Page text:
An anonymous MDOC prisoner identified as Jane Roe (and later, a class of similarly situated prisoners) sought approval for “outcount” transportation to a medical facility to have an elective, non-therapeutic abortion. MDOC policy restricted all such transports to medical “necessities.”
Roe countered that she had a Fourteenth Amendment right to an elective abortion, and the MDOC’s policy was therefore unconstitutional; she further alleged cruel and unusual punishment under the Eighth Amendment. The U.S. District Court (W.D. Mo.) ruled for her on both claims, and the state appealed.
The Eighth Circuit conducted a de novo review and found that the four-part test of Turner v. Safley, 482 U.S. 78 (1987) applied. The state contended that Roe’s case was similar to one of racial classifications, and thus was owed a stricter standard of review; however, this argument was rejected by the appellate court.
In applying Turner, the Eighth Circuit first agreed with the district court that although a legitimate security interest attached to outcount transportation, the MDOC policy did not rationally advance that interest. MDOC’s argument – that security interests are implicated any time a prisoner is removed from a secure facility – was found wanting when the appellate court observed that if the MDOC denied the elective abortion, Roe would likely need more outcount trips for prenatal care and her baby’s delivery.
The MDOC then argued that anti-abortion “hecklers” outside the prison gates threatened prison guards’ safety during such transports. The Court of Appeals rejected this “heckler’s veto” because it would allow the hecklers’ alleged First Amendment rights to trump Roe’s Fourteenth Amendment rights. Moreover, the MDOC offered no evidence that prison staff was ever actually put in harm’s way during a medical transport.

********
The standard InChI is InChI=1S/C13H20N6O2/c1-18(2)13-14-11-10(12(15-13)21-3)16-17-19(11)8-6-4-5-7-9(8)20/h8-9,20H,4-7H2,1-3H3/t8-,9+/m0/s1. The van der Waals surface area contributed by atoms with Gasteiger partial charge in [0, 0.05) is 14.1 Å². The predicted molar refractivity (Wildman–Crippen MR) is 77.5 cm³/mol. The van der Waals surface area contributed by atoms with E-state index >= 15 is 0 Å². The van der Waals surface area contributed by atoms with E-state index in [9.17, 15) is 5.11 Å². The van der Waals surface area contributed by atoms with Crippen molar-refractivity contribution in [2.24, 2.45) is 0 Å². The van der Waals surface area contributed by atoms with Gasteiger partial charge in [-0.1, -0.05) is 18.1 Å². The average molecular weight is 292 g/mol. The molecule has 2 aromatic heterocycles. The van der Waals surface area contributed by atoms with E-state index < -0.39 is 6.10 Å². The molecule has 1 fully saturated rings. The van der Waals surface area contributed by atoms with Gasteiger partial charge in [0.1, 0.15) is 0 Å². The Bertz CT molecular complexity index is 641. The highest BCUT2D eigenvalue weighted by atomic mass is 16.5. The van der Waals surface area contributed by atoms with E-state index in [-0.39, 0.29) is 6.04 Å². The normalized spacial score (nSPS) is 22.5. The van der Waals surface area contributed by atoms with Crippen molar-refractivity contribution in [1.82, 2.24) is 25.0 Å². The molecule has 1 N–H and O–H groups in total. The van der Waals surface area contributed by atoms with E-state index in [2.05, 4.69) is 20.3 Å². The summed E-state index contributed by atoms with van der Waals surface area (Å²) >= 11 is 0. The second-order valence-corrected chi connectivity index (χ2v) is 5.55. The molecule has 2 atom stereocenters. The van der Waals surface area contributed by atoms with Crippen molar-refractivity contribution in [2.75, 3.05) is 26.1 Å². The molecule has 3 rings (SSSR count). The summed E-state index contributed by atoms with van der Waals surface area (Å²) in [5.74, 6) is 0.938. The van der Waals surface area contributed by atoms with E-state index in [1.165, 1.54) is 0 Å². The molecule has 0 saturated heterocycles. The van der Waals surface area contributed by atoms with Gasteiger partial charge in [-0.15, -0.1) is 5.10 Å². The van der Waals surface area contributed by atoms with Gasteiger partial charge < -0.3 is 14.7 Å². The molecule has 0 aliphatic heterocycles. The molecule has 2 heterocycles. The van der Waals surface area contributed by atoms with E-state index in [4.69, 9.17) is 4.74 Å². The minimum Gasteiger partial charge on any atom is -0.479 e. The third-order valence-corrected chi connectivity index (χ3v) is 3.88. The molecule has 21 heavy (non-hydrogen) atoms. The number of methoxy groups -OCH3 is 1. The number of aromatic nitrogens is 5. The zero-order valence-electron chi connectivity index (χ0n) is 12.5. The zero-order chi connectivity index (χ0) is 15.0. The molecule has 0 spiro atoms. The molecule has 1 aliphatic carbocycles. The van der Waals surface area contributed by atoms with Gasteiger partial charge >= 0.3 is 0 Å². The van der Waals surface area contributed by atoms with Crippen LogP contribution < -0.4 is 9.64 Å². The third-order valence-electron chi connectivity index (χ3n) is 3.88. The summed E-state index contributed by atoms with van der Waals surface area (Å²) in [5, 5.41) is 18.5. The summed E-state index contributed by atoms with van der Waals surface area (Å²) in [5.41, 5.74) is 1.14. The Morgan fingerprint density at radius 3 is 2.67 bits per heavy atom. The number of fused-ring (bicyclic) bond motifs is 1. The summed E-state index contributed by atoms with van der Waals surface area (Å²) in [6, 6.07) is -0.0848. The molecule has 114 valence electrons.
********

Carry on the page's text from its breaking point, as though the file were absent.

The “alternative means” test under Turner failed as well. The MDOC posited unconvincingly that Roe should have obtained an abortion before her incarceration, implying that she should have been prescient both as to her arrest and the fact of her pregnancy.
The third Turner test, related to the impact on guards, other prisoners and prison resources, failed because the cost impact was de minimus compared to the prison budget.
Again, the predictable need for more outcount transportation costs due to prenatal care and the delivery defeated the MDOC’s argument. Similarly, Turner’s fourth test for ready alternatives failed because denial of the abortion would inexorably lead to greater costs.
However, the Eighth Circuit disagreed with the district court on its finding of an Eighth Amendment violation. That claim turned on whether an elective procedure constitutes a “serious medical need” sufficient to impart “cruel and unusual punishment” for its denial.
The appellate court followed Fifth Circuit precedent in holding that such a denial failed to reach the level of “egregious treatment that the Eight Amendment proscribes.”
Accordingly, the Court of Appeals affirmed Roe’s Fourteenth Amendment right to medical transport for an elective non-therapeutic abortion, but reversed on her Eighth Amendment claim. See: Roe v. Crawford, 514 F.3d 789 (8th Cir. 2008), cert. denied.
As a digital subscriber to Prison Legal News, you can access full text and downloads for this and other premium content.
Already a subscriber? Login
Related legal case
Roe v. Crawford
|Cite||514 F.3d 789 (8th Cir. 2008), cert. denied|
|Level||Court of Appeals|